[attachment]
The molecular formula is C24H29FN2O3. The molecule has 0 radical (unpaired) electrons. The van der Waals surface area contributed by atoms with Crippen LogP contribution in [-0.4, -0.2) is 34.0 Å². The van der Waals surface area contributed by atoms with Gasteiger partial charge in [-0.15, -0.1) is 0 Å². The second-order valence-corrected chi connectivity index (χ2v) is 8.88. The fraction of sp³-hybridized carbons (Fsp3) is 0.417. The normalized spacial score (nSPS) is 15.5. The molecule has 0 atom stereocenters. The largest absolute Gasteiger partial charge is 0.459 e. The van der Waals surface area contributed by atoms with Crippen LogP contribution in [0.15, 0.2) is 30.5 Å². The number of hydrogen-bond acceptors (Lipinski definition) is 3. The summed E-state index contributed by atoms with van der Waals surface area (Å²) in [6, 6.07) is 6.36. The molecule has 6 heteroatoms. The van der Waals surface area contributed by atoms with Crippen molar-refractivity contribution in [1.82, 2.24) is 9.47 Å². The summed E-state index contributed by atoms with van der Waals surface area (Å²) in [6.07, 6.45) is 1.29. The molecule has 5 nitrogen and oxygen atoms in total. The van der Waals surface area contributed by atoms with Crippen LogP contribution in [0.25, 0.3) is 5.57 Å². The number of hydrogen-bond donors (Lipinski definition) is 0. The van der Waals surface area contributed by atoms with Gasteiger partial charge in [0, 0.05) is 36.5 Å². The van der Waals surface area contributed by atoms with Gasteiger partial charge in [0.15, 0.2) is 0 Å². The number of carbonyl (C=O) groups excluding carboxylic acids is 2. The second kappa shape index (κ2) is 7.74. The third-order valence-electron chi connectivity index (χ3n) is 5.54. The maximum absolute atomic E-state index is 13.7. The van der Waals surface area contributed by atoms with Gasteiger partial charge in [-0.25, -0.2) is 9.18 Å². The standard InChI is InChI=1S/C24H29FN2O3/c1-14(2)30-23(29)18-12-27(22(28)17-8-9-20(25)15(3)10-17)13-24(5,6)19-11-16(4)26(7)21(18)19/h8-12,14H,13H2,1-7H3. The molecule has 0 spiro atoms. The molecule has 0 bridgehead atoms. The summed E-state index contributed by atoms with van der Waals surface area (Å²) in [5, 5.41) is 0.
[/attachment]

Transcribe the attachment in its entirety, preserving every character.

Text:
The molecular formula is C24H29FN2O3. The molecule has 0 radical (unpaired) electrons. The van der Waals surface area contributed by atoms with Crippen LogP contribution in [-0.4, -0.2) is 34.0 Å². The van der Waals surface area contributed by atoms with Gasteiger partial charge in [-0.15, -0.1) is 0 Å². The second-order valence-corrected chi connectivity index (χ2v) is 8.88. The fraction of sp³-hybridized carbons (Fsp3) is 0.417. The normalized spacial score (nSPS) is 15.5. The molecule has 0 atom stereocenters. The largest absolute Gasteiger partial charge is 0.459 e. The van der Waals surface area contributed by atoms with Crippen LogP contribution in [0.15, 0.2) is 30.5 Å². The number of hydrogen-bond acceptors (Lipinski definition) is 3. The summed E-state index contributed by atoms with van der Waals surface area (Å²) in [6, 6.07) is 6.36. The molecule has 6 heteroatoms. The van der Waals surface area contributed by atoms with Crippen molar-refractivity contribution in [1.82, 2.24) is 9.47 Å². The summed E-state index contributed by atoms with van der Waals surface area (Å²) in [6.07, 6.45) is 1.29. The molecule has 5 nitrogen and oxygen atoms in total. The van der Waals surface area contributed by atoms with Crippen LogP contribution in [0.25, 0.3) is 5.57 Å². The number of hydrogen-bond donors (Lipinski definition) is 0. The van der Waals surface area contributed by atoms with Gasteiger partial charge in [0, 0.05) is 36.5 Å². The van der Waals surface area contributed by atoms with Gasteiger partial charge in [0.15, 0.2) is 0 Å². The number of carbonyl (C=O) groups excluding carboxylic acids is 2. The second kappa shape index (κ2) is 7.74. The third-order valence-electron chi connectivity index (χ3n) is 5.54. The maximum absolute atomic E-state index is 13.7. The van der Waals surface area contributed by atoms with Gasteiger partial charge in [-0.25, -0.2) is 9.18 Å². The standard InChI is InChI=1S/C24H29FN2O3/c1-14(2)30-23(29)18-12-27(22(28)17-8-9-20(25)15(3)10-17)13-24(5,6)19-11-16(4)26(7)21(18)19/h8-12,14H,13H2,1-7H3. The molecule has 0 spiro atoms. The molecule has 0 bridgehead atoms. The summed E-state index contributed by atoms with van der Waals surface area (Å²) in [5, 5.41) is 0.